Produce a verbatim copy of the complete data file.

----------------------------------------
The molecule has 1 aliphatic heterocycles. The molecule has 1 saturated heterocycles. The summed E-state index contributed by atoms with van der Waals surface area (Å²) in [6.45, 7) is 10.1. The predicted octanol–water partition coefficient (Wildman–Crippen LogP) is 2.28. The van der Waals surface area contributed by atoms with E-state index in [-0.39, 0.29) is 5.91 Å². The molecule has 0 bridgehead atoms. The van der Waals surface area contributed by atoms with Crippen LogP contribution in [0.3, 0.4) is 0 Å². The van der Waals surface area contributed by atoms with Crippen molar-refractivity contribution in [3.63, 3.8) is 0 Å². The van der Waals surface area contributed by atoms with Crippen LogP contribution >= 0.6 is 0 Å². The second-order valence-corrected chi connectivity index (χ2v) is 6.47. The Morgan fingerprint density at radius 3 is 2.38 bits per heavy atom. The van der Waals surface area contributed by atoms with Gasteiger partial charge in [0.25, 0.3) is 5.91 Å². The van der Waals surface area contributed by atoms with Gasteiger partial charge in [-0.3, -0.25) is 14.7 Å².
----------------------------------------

The molecule has 1 aliphatic heterocycles. The molecule has 1 saturated heterocycles. The summed E-state index contributed by atoms with van der Waals surface area (Å²) in [6.45, 7) is 10.1. The predicted octanol–water partition coefficient (Wildman–Crippen LogP) is 2.28. The van der Waals surface area contributed by atoms with E-state index in [-0.39, 0.29) is 5.91 Å². The molecule has 0 bridgehead atoms. The van der Waals surface area contributed by atoms with Crippen LogP contribution in [0.3, 0.4) is 0 Å². The van der Waals surface area contributed by atoms with Crippen molar-refractivity contribution in [3.63, 3.8) is 0 Å². The van der Waals surface area contributed by atoms with Crippen LogP contribution >= 0.6 is 0 Å². The second-order valence-corrected chi connectivity index (χ2v) is 6.47. The Morgan fingerprint density at radius 3 is 2.38 bits per heavy atom. The van der Waals surface area contributed by atoms with Gasteiger partial charge in [0.25, 0.3) is 5.91 Å². The van der Waals surface area contributed by atoms with Gasteiger partial charge in [-0.3, -0.25) is 14.7 Å².